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American Bison

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American Bison - Bison bison

American Bison - Bison bison

Photo © Jack Dykinga / USDA.
American bison (Bison bison) are among the largest members of the Bovidae, the group of mammals that also includes domestic cattle, sheep, and goats as well as wild species such as antelope, and mountain goats.

American bison are majestic looking animals, with dark chestnut brown hair. They have longer, darker hair around their head, shoulders, and chest. They have a pair of upward-curved horns and a large shoulder hump. Within herds, individual bulls form and defend a group of females and will chase away any rival bulls who challenge them.

Bison form maternal groups of 16 to 25 individuals. These groups include females of various ages and young bulls up to three years old. Adult males remain on the periphery of the group. Bison also form larger herds, within these herds the boundaries between maternal groups become blurred. Groups of males also form within herds, consisting of 10 to 12 bulls.

Millions of bison used to roam North America's grasslands, boreal regions, and scrublands but the relentless slaughter of bison for meat, hides, and sport drove the species to the brink of extinction. During the last few decades of the 1800s, over 30 million animals were destroyed. By 1900, only 800 bison remained in the wild. This mass killing not only gravely endangered the bison, but also brought an end to a way of life for many Native Americans, whose entire subsistence was integrated with the lives of bison herds.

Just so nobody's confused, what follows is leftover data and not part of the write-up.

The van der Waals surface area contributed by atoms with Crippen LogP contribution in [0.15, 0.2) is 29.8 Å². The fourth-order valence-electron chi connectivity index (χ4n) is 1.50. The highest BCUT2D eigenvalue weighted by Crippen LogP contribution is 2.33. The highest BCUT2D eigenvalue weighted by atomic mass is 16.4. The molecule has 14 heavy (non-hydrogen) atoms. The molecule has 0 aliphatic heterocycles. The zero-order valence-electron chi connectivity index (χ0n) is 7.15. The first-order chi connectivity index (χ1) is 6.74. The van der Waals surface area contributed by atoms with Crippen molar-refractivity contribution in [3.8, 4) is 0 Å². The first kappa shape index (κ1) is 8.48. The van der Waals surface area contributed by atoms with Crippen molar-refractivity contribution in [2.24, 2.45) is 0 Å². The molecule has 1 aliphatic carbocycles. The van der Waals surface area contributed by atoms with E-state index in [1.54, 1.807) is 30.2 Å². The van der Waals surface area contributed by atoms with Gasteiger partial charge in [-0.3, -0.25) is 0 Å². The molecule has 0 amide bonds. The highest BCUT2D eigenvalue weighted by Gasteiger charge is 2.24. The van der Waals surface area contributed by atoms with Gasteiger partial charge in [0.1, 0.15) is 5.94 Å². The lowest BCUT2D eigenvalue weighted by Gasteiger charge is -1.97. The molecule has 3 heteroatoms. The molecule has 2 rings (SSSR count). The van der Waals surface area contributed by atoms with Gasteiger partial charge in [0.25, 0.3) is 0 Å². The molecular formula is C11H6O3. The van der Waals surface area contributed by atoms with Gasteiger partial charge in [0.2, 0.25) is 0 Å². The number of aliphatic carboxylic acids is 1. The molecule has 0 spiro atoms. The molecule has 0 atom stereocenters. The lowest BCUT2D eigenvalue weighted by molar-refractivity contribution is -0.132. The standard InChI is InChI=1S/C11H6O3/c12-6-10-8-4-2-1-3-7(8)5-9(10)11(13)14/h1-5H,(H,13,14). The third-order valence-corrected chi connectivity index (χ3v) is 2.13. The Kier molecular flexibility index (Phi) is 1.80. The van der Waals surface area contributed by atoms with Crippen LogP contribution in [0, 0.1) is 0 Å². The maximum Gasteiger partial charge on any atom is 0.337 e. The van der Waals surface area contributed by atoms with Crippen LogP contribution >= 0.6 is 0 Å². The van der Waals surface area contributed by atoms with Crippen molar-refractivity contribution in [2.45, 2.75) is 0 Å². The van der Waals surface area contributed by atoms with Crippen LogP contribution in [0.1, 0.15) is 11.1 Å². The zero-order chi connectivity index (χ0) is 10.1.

Diet:

American bison are herbivores and, more specifically, grazers. They feed on grasses and sagebrush.

Size and Weight:

About 7-11 feet long and 770-2200 pounds

Habitat:

American bison inhabit the grasslands, boreal regions, scrublands of North America. Their former range stretched from Alaska to northern Mexico but now they are restricted to herds within protected areas such as Yellowstone National Park, Wyoming, and Wood Buffalo Park, Northwest Territory, Canada.

Reproduction:

American bison reproduce sexually. They reach sexual maturity between the ages of 2 and 3 years. Bison breed during the summer months, from June to September. Females can give birth to one calf per year and provide sole care for their young. Males do not protect or care for the young.

Classification:

American bison belong to a group of mammals known as the even-toed ungulates. In addition to the American bison, the even-toed ungulates include camels, giraffes, cattle, pigs, hippopotamuses, deer, pronghorn, and peccaries.
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